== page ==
738 EXPLORATIONS IN THE KURUK-TAGH [Chap. XX
the left bank and followed its winding course for some five miles to the neighbourhood of our camp. In spite of a close look-out, no trace was found of ancient occupation in the shape of pottery, timber debris, or the like. Nor did we, in the course of the next two days' marches, come upon any such extensive ` Tatis ' as one might have expected from a certain reference, in connexion with the Kuruk-daryâ, to ` prosperous villages [having] covered the country for scores of miles ',12
From our camp between L.S. and L.T. I decided on March II th to turn westwards, in order to trace the Kuruk-daryâ over a small portion of its course that had not been surveyed either by Dr. Hedin or by Lal Singh. The latter had closely followed the left bank of the ancient river-bed for over two marches eastwards before turning off to Altmish-bulak, and had found only one more ancient burial-place on the edge of the gravel Sai along which his route led almost all the way. This point (Map No. 29. c. 3) lay fully twenty miles away from our position, and the description given by Lâl Singh of his ` Cemetery No. 3 ' indicated that it was of just the same type as the two we had already searched. A visit to it would have cost us three days and involved considerable fatigue for the camels owing to the increasing warmth of the days. My increasing anxiety about Afrâz-gul and his party was an additional reason for forgoing this eastward extension of our search. His arrival at our proposed rendezvous at Ying-p`an was now several days overdue ; to move farther east entailed a risk of missing him when he passed along the foot of the Yardangbulak-tagh, as arranged in the instructions I had given him. The fires we had kept burning day and night on a high tamarisk-cone near C. ccxliii in the hope of eventually attracting his attention had failed to relieve my anxiety about the party. Yet both smoke in daytime and fire in the dark are visible for great distances in the desert under tolerably clear atmospheric conditions such as had fortunately favoured us during these days.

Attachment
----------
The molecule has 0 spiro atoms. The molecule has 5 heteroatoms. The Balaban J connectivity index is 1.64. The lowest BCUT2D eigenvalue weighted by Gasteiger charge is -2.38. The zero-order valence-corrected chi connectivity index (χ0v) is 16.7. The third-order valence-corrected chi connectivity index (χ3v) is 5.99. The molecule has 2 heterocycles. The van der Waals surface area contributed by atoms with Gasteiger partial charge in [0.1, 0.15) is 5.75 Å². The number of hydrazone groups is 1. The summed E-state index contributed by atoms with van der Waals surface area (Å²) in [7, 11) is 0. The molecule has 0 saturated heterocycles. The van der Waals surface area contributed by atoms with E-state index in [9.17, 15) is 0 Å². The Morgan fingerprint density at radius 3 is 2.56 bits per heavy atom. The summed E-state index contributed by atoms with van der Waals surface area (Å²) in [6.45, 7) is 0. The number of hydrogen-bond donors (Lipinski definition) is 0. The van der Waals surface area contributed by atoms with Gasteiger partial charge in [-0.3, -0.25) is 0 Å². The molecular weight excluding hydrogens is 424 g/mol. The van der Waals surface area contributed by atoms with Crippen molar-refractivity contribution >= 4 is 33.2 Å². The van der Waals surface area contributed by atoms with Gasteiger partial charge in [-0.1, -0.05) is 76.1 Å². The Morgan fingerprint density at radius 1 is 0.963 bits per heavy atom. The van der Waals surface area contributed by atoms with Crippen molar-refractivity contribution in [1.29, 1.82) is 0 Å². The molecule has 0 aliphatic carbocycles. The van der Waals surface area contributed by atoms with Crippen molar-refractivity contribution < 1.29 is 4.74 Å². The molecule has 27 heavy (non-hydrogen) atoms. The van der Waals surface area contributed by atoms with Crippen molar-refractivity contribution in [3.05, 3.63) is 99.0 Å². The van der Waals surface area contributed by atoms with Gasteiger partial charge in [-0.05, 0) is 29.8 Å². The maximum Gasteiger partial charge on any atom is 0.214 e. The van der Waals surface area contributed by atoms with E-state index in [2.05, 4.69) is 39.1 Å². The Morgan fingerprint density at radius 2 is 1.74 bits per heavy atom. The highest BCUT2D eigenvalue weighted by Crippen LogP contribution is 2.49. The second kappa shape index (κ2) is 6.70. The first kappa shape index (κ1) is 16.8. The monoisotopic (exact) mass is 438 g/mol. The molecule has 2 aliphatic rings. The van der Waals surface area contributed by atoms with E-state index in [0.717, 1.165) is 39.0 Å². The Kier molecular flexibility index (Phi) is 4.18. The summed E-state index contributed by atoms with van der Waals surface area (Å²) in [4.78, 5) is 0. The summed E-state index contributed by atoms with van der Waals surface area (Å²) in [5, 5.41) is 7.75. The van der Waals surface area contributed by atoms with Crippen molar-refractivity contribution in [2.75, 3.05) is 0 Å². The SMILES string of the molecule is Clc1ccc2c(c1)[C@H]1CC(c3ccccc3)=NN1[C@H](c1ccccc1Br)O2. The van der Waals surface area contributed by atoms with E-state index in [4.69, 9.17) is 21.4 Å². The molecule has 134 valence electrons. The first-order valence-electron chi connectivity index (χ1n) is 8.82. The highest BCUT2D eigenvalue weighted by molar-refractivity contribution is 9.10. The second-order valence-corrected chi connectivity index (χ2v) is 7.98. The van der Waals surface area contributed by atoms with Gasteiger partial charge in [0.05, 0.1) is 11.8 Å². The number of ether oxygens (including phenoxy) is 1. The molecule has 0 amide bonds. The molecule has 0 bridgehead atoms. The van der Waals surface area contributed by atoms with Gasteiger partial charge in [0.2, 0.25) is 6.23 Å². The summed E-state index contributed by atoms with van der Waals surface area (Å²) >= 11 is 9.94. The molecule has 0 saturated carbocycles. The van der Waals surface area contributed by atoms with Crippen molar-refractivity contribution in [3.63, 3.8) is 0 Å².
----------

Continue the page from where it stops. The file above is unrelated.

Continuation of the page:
So on March i i th we set out to the south-west in order to see something of the country beyond the right bank of the river. After crossing ground eroded by the wind into low terraces and trenches all running north to south, we struck the bed again, and cutting across one of its many smaller meanders reached a point about three miles from camp where, at a sharp bend to the north-west, the sand at the bottom, some 15 feet below the bank, felt distinctly moist and there was abundance of living thorny scrub. But on the banks the beds of reeds and other vegetation were all dead. Even these quickly disappeared, as we passed into a maze of small Yardangs, from 4 to 8 feet in height, cut up into short strips and knolls as seen in Fig. 335. As we threaded our way across this curiously reticulated ground, drift-sand in the hollows became steadily more plentiful, and after about three miles of such going we reached the edge of an area completely covered by dunes. They soon rose to 20 or 3o feet in height, forming small Dawâns or ridges such as I had found on a much larger scale in 1906 on my way from the Lou-lan site to the Tarim. Whatever dead wood was to be found in the troughs between them was all bleached and shapeless owing to great age. Evidently the period when the riverine belt had here extended farther to the south lay very far back. From the top of the ridges no indication of other dead river-courses could be sighted. Their existence farther south, however, is suggested by the bearings of the old beds which both Afraz-gul and myself had come upon when traversing the dune-covered desert area to the west and south-west of the Lou-lan site.
The difficulty of crossing these close-set sand ridges with the camels had made us turn again to the north-west.13 There we came upon a small depression where the soil at the bottom felt moist, and close by picked up two small fragments of coarse pottery and a small lump of copper
12 Cf. Huntington, Pulse of Asia, p. 263. requires some correction. It extended farther south beyond
13 The line of our route here, as shown in Map No. 29. B. 3, the point marked by a Yardang symbol.